Judy Harcus (sfryer@COC.POWELL-RIVER.BC.CA)
Thu, 2 Nov 1995 10:37:19 -0800
I would like to get my troop involved in doing pioneering projects, however
we have no pioneering poles readily available and I'd rather not cut some
each time we want to use them, and most 'deadwood' is too rotten to use
safely. I live in a forested rural area and there are a number of areas
where I can get permission to do some selective "thinning" without
endangering the ecology. Therefore, I plan to cut down, peel and dry our
own poles which we can reuse. I was wondering if anyone had any advice to
offer me on this project:
1) What trees are best? In our area (the west coast of British Columbia,
Canada), the greatest abundance is red alder, western hemlock, western red
cedar, and douglas fir. Other trees would be harder to locate in sufficient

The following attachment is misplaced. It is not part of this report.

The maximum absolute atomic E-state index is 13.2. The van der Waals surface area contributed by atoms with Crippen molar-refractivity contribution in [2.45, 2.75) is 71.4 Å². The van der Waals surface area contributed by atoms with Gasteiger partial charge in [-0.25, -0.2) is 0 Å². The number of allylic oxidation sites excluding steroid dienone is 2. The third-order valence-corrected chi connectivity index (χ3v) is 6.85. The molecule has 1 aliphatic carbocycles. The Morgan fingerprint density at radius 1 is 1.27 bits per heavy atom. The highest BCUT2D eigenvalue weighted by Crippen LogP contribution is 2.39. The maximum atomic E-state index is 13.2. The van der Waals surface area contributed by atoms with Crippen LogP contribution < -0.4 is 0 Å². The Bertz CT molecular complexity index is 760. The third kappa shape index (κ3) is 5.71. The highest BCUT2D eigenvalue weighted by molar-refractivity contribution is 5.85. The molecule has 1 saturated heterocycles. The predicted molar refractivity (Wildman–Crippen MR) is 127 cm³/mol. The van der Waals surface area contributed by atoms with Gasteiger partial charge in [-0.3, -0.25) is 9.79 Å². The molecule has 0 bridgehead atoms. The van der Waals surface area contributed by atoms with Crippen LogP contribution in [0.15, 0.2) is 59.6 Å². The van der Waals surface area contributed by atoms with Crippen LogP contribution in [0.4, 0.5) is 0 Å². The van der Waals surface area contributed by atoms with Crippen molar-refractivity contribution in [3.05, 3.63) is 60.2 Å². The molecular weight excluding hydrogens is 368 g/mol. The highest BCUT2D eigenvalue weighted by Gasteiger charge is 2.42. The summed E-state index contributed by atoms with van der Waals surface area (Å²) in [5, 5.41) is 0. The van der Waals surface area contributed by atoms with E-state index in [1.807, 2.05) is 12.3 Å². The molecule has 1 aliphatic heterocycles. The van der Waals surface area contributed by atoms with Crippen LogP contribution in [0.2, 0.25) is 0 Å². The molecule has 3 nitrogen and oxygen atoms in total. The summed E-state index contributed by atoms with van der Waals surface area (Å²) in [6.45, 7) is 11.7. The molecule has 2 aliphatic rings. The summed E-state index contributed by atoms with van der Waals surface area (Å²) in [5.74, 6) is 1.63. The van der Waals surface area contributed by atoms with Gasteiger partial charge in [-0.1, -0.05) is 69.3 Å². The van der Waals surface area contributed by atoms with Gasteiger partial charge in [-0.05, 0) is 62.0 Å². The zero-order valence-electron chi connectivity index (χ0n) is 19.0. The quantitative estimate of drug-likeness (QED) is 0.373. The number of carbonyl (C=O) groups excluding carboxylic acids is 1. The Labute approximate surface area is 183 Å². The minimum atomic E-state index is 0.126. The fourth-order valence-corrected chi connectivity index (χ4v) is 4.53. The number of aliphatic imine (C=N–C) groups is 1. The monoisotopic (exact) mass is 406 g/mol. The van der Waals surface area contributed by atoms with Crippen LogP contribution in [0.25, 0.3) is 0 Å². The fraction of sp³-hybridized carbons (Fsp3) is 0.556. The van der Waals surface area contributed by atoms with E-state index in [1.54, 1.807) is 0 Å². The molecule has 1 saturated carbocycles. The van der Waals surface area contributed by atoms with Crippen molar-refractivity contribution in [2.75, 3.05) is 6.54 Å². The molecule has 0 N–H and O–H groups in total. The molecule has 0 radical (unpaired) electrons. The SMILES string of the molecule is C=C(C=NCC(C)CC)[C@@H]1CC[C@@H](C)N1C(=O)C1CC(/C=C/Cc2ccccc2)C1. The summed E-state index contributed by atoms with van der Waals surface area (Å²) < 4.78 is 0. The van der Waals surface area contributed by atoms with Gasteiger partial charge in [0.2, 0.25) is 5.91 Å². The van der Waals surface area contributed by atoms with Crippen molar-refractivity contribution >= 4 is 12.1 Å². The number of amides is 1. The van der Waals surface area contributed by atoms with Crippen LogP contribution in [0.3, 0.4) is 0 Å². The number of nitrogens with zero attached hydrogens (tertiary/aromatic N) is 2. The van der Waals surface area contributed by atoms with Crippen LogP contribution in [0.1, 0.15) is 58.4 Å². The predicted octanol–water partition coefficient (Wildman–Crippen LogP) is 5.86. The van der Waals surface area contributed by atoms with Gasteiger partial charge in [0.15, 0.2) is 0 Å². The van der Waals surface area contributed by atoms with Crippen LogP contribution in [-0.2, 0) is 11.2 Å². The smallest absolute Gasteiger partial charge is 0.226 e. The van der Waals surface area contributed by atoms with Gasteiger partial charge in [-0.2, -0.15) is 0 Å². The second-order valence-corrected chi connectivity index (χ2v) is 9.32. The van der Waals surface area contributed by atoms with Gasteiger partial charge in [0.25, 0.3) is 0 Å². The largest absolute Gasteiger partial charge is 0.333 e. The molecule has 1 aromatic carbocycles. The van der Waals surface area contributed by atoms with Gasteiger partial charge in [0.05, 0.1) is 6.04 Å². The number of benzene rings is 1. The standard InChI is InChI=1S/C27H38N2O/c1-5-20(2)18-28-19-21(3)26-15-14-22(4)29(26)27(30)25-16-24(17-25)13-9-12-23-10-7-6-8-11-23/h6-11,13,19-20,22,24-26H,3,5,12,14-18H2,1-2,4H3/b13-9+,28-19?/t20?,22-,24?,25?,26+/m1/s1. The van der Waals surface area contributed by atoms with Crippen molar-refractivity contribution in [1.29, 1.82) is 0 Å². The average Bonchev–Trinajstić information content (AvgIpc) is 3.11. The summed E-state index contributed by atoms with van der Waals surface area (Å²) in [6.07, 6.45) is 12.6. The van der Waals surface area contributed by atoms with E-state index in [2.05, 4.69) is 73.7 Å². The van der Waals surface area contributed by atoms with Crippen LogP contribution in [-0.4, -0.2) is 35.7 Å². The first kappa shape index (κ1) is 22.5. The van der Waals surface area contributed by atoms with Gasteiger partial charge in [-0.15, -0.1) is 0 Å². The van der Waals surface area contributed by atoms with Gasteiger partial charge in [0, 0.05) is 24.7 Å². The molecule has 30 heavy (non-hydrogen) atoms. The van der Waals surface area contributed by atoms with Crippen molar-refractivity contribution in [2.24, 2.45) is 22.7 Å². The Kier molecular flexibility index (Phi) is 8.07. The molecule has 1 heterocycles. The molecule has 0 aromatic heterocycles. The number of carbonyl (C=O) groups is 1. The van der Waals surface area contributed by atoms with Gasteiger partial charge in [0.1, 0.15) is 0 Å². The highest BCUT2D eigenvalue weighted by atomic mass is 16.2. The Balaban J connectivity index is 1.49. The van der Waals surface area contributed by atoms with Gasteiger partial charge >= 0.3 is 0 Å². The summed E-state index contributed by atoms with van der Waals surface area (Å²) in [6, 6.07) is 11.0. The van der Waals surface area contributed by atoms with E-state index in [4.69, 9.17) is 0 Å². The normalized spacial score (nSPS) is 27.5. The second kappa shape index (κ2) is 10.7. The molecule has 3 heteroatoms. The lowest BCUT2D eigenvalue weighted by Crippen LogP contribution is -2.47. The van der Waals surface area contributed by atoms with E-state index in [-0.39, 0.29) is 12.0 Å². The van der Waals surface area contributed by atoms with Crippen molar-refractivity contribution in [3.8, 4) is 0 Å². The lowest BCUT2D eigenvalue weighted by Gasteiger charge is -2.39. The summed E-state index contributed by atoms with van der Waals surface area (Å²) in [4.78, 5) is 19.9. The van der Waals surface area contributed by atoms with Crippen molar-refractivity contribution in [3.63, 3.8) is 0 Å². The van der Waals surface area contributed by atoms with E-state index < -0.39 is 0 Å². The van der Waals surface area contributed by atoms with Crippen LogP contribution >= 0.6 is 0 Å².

quantity, or sufficiently straight ones. I would be interested in knowing
the good and bad points of using each of these types (especially the alder
as I know of a good source for pole-sized trees).
2) What size of poles do you find best (both length and diameter) and how
many of each size do you feel would provide an adaquate stock for a troop of
12 to be able to build of items from camp gadgets to towers?
3) Do you have any words of wisdom that I should heed in creating these poles?
Thanks for you help.
Judy Harcus, Troop Scouter, 1st Powell River Scouts
Terry Howerton Sakima Group, Inc. SCOUTER Magazine Kansas City